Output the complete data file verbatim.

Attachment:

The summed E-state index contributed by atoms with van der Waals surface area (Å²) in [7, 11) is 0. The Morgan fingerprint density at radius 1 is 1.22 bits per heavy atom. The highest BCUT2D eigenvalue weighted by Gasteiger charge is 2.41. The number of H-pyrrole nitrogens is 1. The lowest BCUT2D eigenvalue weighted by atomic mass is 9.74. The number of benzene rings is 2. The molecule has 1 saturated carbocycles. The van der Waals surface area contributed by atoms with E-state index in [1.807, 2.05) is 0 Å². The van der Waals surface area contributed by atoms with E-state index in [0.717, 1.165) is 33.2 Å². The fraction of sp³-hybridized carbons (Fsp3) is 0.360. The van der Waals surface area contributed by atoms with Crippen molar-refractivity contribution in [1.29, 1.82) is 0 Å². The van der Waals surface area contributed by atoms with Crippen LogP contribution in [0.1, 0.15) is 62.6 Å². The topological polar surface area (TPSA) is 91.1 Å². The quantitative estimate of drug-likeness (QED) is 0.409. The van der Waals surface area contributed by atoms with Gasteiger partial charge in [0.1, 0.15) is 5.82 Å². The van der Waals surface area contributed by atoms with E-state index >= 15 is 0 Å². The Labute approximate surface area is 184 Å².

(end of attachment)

The summed E-state index contributed by atoms with van der Waals surface area (Å²) in [7, 11) is 0. The Morgan fingerprint density at radius 1 is 1.22 bits per heavy atom. The highest BCUT2D eigenvalue weighted by Gasteiger charge is 2.41. The number of H-pyrrole nitrogens is 1. The lowest BCUT2D eigenvalue weighted by atomic mass is 9.74. The number of benzene rings is 2. The molecule has 1 saturated carbocycles. The van der Waals surface area contributed by atoms with E-state index in [1.807, 2.05) is 0 Å². The van der Waals surface area contributed by atoms with E-state index in [0.717, 1.165) is 33.2 Å². The fraction of sp³-hybridized carbons (Fsp3) is 0.360. The van der Waals surface area contributed by atoms with Crippen molar-refractivity contribution in [1.29, 1.82) is 0 Å². The van der Waals surface area contributed by atoms with Crippen LogP contribution in [0.1, 0.15) is 62.6 Å². The topological polar surface area (TPSA) is 91.1 Å². The quantitative estimate of drug-likeness (QED) is 0.409. The van der Waals surface area contributed by atoms with Gasteiger partial charge in [0.1, 0.15) is 5.82 Å². The van der Waals surface area contributed by atoms with E-state index >= 15 is 0 Å². The Labute approximate surface area is 184 Å².